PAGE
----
Something we touched on a little while ago was, obviously, this record being such a conceptually ambitious and artistic vision – knowing how cutthroat this scene can be at the best of times, were you worried that people wouldn’t rally around Heroine the way they did?
McCann: I wouldn’t say we were worried, we kind of knew what we were doing. And like, by dropping ‘Casanova’ as the first taste of that album, it was kind of intentionally [released] to stir the pot – as childish as that sounds. It’s just like, we knew it was going to mess with a few people, and it’s what… We were really proud of that song, so we were just like, “Eh, let’s just throw them in the deep end from the start and see if they enjoy it or not.”
Well, the album was a wild success – Number Three on the ARIA Charts [and] you got the nomination at this year’s awards for Best Hard Rock… How did it feel to get that kind of response?
Sjogren: I was always pretty confident. ‘Cause I don’t write the music, personally – Ethan and Jacob do 99 percent of all the music, if not 100 – so I was always pretty confident that it was going to be received well, because I really liked listening to it. It was really fun to see it progress, from the first demos – just after [The] Dark Pool came out – to where it ended up getting to. There was a lot of thought behind it that made it all make sense. So I figured that even if people didn’t like it at first, they’d get it eventually, because it’s just really good.
Has inspired you to go even more ambitious, or step even [farther] into the unknown on album #3?
McCann: Yeah, very much so. I think even though it sort of split the crowd for us – like we knew it would – just the fact that we enjoyed writing something different and pushing [the] boundaries so much, I think it’s something we’ll always do with our music and our albums. I think Childish Gambino talked about it, where he’s just like, he opens and closes a world with each album, so you sort of, like, progress and do new things every time – and I think that’s such a cool way of looking at it.
Is that third album something you’ve started talking about now that Heroine has been out for a hot minute?
McCann: Yeah, for sure. We’re chipping away at a few ideas. [We’re] still figuring out the general vibe – it usually takes, like, one or two sort of full songs to then have the direction. Now we’re sort of just, like, playing in the shallow end for now.
What are these vibes you’re playing around with?
McCann:[It’s] hard to explain. Definitely rock-ier; I’ve been listening to nothing but, like, Arctic Monkeys and Queens Of The Stone Age for the past year. So yeah, [I’m] hoping for a sort of UK rock-y sort of sound – but I don’t know, we’ll see. It’s too early to tell.
That’s really interesting, because Heroine has that more grungy, almost like ’90s Britpop-y feel – so I feel like that kind of sound is definitely a good natural progression from from Heroine.
McCann: Yeah, we’re hoping so. And it’s like, it’s kind of funny because I think we’re gonna look back in, like, 10 years, and look at all these albums as just different phases of things we’re into. Because obviously, like, our tastes change pretty rapidly, you know, you don’t listen to the same thing a couple of years later.
Well taste in general, like… And this is kind of circling back to Heroine – I know that this record was written as almost like a score to a lot of the film and TV you were inspired by. What kind of titles are we looking at?
McCann: We’re talking Buffy The Vampire Slayer. We’re talking American Beauty. We’re talking She’s All That.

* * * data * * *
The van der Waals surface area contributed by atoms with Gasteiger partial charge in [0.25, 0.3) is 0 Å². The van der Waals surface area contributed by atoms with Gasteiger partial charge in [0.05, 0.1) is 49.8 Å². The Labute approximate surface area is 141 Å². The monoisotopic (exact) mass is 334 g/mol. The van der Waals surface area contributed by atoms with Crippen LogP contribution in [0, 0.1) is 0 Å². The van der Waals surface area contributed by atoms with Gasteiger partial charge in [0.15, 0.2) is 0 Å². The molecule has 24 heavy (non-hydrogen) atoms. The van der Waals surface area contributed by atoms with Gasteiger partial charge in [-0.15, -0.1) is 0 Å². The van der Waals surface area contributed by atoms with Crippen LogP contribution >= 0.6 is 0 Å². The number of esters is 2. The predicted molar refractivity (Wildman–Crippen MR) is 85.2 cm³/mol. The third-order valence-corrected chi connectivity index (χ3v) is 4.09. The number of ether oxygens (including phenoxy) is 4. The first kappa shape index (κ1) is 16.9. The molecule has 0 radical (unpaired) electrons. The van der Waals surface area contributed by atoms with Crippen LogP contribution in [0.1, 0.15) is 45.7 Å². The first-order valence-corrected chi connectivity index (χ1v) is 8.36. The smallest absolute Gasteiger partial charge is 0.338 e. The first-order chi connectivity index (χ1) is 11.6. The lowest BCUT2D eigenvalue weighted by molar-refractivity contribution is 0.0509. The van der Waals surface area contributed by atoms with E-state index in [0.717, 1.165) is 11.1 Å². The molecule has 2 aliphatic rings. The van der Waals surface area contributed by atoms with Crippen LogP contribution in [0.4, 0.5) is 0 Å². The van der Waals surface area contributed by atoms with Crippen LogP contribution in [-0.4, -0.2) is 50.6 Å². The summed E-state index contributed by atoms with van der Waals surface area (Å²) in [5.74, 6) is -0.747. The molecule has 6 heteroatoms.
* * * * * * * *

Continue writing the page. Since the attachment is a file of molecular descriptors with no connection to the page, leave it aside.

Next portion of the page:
Sjogren: The Crow.
McCann: The Crow. We’re talking The Craft… Just lots of, like, ’90s goth-y teen movies. I really love that aesthetic, and the colour palettes are always really cool. And it’s just like, I really like the sort of nostalgia that it made me feel – because I was born in the late ’90s, so I sort of grew up with a lot of those movies. And I think that was kind of comforting in lockdown, that sort of nostalgia, so it’s something we wanted to push into the music as well.
Are there any other movies or TV shows that you think you could write a banging Thorny track to in the future?
McCann: The Batman! I would love to do a fucking song on the Batman soundtrack,
Which one? The new one?
McCann: The new one. Give me, like, the Rob Pat number two Batman – give me that soundtrack, oh my God, I will go to town.
Have you thought about the possibility of doing any scoring or soundtrack work in the screen industry?
McCann: I would love to. I don’t think I’m quite there yet. But even just like… You know how bands in the early 2000s used to do, like, music videos, or just songs on album soundtracks, and it would just be like a one off? I really want to do that, because I feel like they don’t do it anymore.
How fucking good were, like… Even as late as the Jennifer’s Body soundtrack with Panic! At The Disco…
McCann: Yeah, shit like that! And there’s, like, little snippets of the movie in the music video. I love that shit so much.
Sjogren: ‘Little Things’ by Rob Thomas… Wait, no ‘Little Wonders’.
McCann: And that Nickelback song from Spider-Man.
Sjogren: Linkin Park’s discography for Transformers.
Are there any filmmakers in particular that you’d be keen to link up with, or franchises? Other than The Batman, obviously.
McCann: I’d love to do a David Lynch movie, that’d be sick. That’d be really sick. I’m sure there’s a list – I can’t think right now.
Sjogren: We need Jacob right now.
McCann: Yeah. Jacob will say someone like Baz Luhrmann, but I’ll pass on that.
I guess in general, we know you’re kicking around some vibes– you’ve got touring lined up for the next… Fucking eternity. Which is 2023 have in store for Thorny?
Sjogren: It’s funny – we don’t have much locked in, but we have a lot of things nearly there. It’s looking like it will be busy – very, very busy, all over the place. So yeah, we are definitely going to be playing shows. We’re gonna we playing hella shows.
McCann: Yeah, I think if all goes to plan, we’re going to be home for all of about three and a half months next year. So, [the year is] pretty stacked.
Huge shoutout to Janine Morcos and Amy Simmons for making this happen!
Heroine is out now via UNFD. Check it out here.